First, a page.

Wednesday, July 31, 2013

Beach Days

I completely forgot to out a post yesterday; The last two days have been perfectly lazy spent sleeping in and reading at the beach club maintained by our hotel..!

Yesterday evening we ventured in to town for a quick doner (that's how donair is spelled here). Quite a lively little town - touristy, but visited mainly by Turkish people. 

Today was spent, like yesterday, by the ocean reading. Good stuff. And quite different from the pace we've been used to over the last week. Very relaxing:

Tough, I know. Also 36 degrees. Aoife was in her element.

Oddly, the last bus from the beach club (it's not located at the hotel) leaves at 5:30, so it's poolside after that. Not that I'm complaining, as the shade is cooler here. 

Tonight we'll try to have a nice (read sit-down) dinner in the town, and then see if we can catch a drink at one of the clubs which came recommended to us. Tomorrow we're off bright and early to a Greek island, where we'll spend the day. Not sure what to expect, but we shall see!

Pics to follow. 

Hope everyone is well - and talk with you soon,

Paul and Aoife. 

Monday, July 29, 2013

Travel Day 2

Well, today was mostly a travel day, driving from Pumakkale to Cesme, and reaching the resort town just before 2:00. 

Before we left, we did manage to snap another cool shot of the mountains. As we learned, Pumakkale apparently means "cotton castle". The valley below it is apparently full of cotton farms:

Unfortunately we had to say goodbye to our great guide Mete. Hopefully our paths will cross again soon. 

Not much else to report today, other than some time relaxing on the beach and reading poolside. 

Tomorrow we'll likely explore a bit more, but for now we are going to catch up on some rest after a busy touring schedule. 

Still lots to see as we'll be visiting a Greek island in the next few days, as well as going on a tour around this peninsula. We'll also try to do as much walking around his place as we can. Apparently there's a good market!

Talk to you all soon,

Paul and Aoife. 

P.S.  I should mention that the internet is slow here for some reason (that or we just haven't found the sweet spot for it yet). Until it gets faster, I may have to skimp on the photos!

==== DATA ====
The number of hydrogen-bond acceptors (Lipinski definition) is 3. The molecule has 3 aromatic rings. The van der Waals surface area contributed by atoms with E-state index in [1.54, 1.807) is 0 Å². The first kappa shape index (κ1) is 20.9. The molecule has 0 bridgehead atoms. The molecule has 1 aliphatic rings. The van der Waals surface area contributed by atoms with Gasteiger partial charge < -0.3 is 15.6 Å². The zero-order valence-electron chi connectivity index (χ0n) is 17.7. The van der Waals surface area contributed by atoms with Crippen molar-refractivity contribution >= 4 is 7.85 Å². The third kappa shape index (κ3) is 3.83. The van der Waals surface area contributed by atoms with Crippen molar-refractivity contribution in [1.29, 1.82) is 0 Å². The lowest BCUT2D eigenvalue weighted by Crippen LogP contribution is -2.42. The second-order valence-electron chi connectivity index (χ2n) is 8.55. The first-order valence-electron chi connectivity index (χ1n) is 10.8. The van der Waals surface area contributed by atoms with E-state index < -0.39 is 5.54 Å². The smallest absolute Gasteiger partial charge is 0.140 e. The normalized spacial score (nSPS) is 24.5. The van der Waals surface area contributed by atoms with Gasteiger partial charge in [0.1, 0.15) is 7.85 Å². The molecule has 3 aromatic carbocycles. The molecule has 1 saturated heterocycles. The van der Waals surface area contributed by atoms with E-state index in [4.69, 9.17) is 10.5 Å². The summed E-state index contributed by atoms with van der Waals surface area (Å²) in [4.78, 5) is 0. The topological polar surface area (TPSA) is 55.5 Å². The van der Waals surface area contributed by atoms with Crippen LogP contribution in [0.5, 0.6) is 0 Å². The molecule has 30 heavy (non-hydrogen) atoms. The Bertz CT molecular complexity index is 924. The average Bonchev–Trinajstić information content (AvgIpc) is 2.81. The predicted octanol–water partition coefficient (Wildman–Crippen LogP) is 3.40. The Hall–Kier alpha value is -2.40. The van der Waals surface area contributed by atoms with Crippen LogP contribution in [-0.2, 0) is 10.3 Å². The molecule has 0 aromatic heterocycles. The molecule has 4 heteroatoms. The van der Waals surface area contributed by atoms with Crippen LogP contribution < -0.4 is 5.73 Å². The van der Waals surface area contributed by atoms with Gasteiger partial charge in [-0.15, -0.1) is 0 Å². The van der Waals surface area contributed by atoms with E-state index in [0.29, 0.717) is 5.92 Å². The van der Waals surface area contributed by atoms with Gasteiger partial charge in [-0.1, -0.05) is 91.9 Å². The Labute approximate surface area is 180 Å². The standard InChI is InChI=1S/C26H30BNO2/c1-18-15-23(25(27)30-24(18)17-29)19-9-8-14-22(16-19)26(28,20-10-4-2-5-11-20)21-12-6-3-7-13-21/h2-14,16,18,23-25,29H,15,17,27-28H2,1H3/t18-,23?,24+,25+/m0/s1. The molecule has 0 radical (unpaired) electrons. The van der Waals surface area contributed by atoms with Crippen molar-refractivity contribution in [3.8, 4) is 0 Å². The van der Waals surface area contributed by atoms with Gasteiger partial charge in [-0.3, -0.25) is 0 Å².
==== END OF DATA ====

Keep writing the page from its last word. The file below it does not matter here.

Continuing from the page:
Sunday, July 28, 2013

There is no snow here!

We had a bit of a later start today, leaving at noon from our hotel - which was appreciated after the late night last night! It also gave us a chance to enjoy a leisurely breakfast at the hotel, as well as relax by the sea. 

Our drive to Pamukkale (formerly Hierapolis in Roman times) is unique because of the incredible mineral deposits which are created there. It looks like snow!

It is most certainly not snow. Actually it was the hottest day of the trip so far - easily mid thirties or higher. 

There's actually hot springs in the area, the mineral rich water of which is carried by underwater means overtop of limestone cliffs. As the water evaporates under the scorching, I can assure you, sun, the minerals are left deposited on the rocks (it's calcium carbonate). Little pools have formed over the centuries.

In fact, Hierapolis was built by the Romans in this area especially because of the mineral rich waters, which they believed to have healing properties. Apparently people still believe this, and going for a dip in the water is supposed to be, at the least, therapeutic. So that's what we did:

The scenery in the area was beautiful, and unlike anything either of us had seen before:

There are also great ruins there, as the city used to be large - approx 150,000 people or so. In fact, the largest Roman cemetery ever found was discovered here. The ruins included a remarkable restoration of an amphitheatre:

The remnants of a gymnasium:

As well as a museum housing all sorts of artifacts, including one of the most ornate roman sarcophagi I've ever seen (short of being for an emperor):

Hierapolis is expected to cover the same area as Ephesus, but most of it remains to be restored. 

By the time we were finished up, it was nearly 7:00 pm, so we raced back to our hotel for a quick turnaround before dinner. 

After that, a quick tour of the market in the local village and then to bed. An early start and a long drive to the resort town of Cesme tomorrow. 

Talk to you all soon,

Paul and Aoife. 

Saturday, July 27, 2013

Ephesus is a Great Roman Ruin

9:30 came early this morning, but before we knew it, we were up and on our way. 

Our first stop was at the a house supposedly lived in by the Virgin Mary. There is actually some evidence to point to the fact she was living in the area of Ephesus, including stories passed down for generations that villagers brought food to her while she was there. The house is not spectacular, but does have an air of sanctity about it. Also, the Catholic Church has officially denoted it as a pilgrimage site, so check to that box. 

Mary's house is actually at the top of a large hill, a km or so away from Ephesus, a colossal roman ruin. I imagine it would have been quite a peaceful place (before the Chinese tourists started coming here). 

Following this, we headed down the road to Ephesus, a Roman city, and one of the largest Roman ruins ever discovered. What is available to see now is apparently only 18% of what they suspect is remaining of the townsite. More ruins from the city have apparently been discovered more than a mile away, and the estimates are that more than 250,000 people lived here at one time. A really incredible site, there is so much more to see there than what we can post in this blog. But some highlights:

The library facade:

Rich Romans' houses:

Crazy mosaics:

The theatre:

And public toilets. Because I found these fascinating: